Thursday, October 30, 2008

High Quality Horse Forage - Not Straw

Many of us subscribe to newsletters from  
I just received the first edition of their Nutrition e-newsletter, which links to an article called Nutritional Value of Forages . This hit one of my hot-buttons - perpetuating the myth that what we need for our horses is poor quality hay

The article quotes Jerry Chatterton, PhD, Research Leader of the USDA Agricultural Research Service, Forage and Range Research Laboratory in Logan, Utah:
“Sometimes a little straw filler might be okay,” he said with a smile. In other words, lower-quality forage will keep your horse busy longer, is less likely to make him overweight and/or laminitic, and he’ll eat more of it to get energy--keeping his stomach full and at lower risk of ulcers.

What our horses do need is the best quality horse hay and forage we can afford - not lower quality. Everyone, from growers to veterinarians to horse owners needs to review their definition of high quality forage for horses - which is different than the definition for high quality meat or milk production animal forage. This difference does not make it any lower quality - just different.

Low quality forage (including "straw", which can be extremely high in sugar) or insufficient quantities of forage can cause nutritionally-based problems. By the time you see the signs on the outside - dull coat, lackluster attitude, poor hoof quality - the changes have already occurred on the inside.

High quality horse forage

  • Should provide adequate but not excessive DE (digestible energy/calories expressed in Mcal per pound) and protein levels (by grams consumed, not “percent”) suitable for the horse’s age, reproductive status and level of work
    • The DE needs to be low enough that the horse can consume sufficient forage to ensure good gut function without taking in too many calories.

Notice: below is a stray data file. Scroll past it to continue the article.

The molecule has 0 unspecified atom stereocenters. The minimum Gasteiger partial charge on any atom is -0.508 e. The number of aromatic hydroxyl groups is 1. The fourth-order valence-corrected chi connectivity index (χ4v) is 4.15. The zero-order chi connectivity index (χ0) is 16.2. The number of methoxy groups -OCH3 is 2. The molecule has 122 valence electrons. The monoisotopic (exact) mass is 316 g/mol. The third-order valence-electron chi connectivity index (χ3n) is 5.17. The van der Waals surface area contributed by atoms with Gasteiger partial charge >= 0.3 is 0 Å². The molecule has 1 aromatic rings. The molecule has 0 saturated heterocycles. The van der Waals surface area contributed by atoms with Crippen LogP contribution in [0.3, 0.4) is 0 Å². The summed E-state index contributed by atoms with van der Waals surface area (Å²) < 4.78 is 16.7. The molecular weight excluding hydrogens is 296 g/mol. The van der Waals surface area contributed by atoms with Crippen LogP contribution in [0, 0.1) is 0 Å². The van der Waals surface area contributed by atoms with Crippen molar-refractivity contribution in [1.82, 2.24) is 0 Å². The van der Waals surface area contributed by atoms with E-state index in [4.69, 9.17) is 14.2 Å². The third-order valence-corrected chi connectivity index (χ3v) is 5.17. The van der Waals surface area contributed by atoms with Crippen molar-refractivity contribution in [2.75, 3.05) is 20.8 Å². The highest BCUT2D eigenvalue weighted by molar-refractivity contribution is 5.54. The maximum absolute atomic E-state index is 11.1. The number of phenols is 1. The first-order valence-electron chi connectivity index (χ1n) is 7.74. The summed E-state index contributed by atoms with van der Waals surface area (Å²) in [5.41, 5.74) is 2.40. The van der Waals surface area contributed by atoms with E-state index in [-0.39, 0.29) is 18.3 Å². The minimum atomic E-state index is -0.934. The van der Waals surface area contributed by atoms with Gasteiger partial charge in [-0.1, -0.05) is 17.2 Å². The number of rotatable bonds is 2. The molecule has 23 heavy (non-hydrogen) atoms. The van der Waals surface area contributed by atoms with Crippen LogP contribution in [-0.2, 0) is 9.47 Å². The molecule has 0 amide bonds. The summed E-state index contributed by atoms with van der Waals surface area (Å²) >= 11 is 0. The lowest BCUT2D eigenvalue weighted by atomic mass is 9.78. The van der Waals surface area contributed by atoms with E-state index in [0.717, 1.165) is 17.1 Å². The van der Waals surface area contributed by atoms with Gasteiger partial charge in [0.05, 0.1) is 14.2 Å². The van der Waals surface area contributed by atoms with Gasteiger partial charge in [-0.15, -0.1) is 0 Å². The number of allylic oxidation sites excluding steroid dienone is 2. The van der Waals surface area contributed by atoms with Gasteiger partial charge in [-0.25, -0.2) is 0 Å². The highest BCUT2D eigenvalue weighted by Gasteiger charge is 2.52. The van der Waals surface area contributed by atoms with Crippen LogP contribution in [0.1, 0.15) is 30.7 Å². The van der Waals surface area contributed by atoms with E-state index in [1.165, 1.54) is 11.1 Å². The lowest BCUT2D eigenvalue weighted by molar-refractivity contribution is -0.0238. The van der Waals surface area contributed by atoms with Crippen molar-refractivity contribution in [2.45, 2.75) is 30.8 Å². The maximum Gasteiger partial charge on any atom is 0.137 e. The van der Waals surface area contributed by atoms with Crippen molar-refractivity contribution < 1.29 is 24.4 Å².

• Should provide major minerals at least at the levels known to be required by horses (or have levels that are easily corrected)
  • Should smell good, be free of dust, mold or toxins and be palatable to the horse
    • Hays from species that are known nitrate accumulators or were grown in stressful conditions should be tested for safe nitrate levels
    • Horses may need time to adjust to the taste/smell of a new variety of forage
  • Should be tested for “safe” sugar/starch levels for horses who might be prone to IR (insulin resistance) or laminitis
    • Not all “fat” horses are IR; not all IR horses are fat
    • IR is not a “disease” – it is a metabolic evolution that allowed horses to develop and thrive in harsh conditions
Most of us are learning by now that the only way to accurately determine if a hay or forage is appropriate for our horse is to have it tested (see Analyzing Hay and Feeds) and using the results to determine if corrections are needed. While sugar and starch in forage, as emphasized in the article, are important for metabolically challenged horses, there is a lot more you need to know about the nutritional value of the forage you give your horse. What works for your pasture ornament may be inadequate in many ways for your performance horse, and what works for your performance horse when he is training/working might set him up for laminitis when he's idle. 

Forage testing (even if only done as "spot checks" for an idea of what you're feeding if you can't store large quantities of hay) is cheap insurance - at $30 to $50, a lot less than a vet bill. "Correcting" excesses and deficiencies by targeted mineral balancing can be done economically - often for a lot less than buying an "off the shelf" standard supplement which may or may not provide what's needed (and often adds a lot of "stuff" that's not needed).

So - when looking at forage for your horse, think in terms of the "best" quality you can afford. Take words like "rich" out of your vocabulary; they tell you nothing about your hay. Forget "old", "last year's", "poor quality" and "straw" when trying to find low sugar/starch hay.
Think in terms of how many Mcal your horse needs per day, how many grams of protein he needs, and calcium/phosphorus balance based on test results, not on whether it's "grass" or "alfalfa". Look and test for sugar plus starch equal to 10% or less for an IR or laminitic horse - low sugar/starch does not mean compromising on energy, protein or quality. Avoid excessively high iron levels in forage if you can - it may be an indication of poorly maintained fields or high surface contamination, and has been shown to be "pro-inflammatory". 

You can figure your horse's requirements in many places (see the  Analyzing Hay and Feeds article), find out what your forage supplies from the test results, then the rest is just addition and subtraction. (Well, maybe not "just" but not rocket science either. You might want to try on Dr. Kellon's basic nutrition class - NRC Plus - for starters.)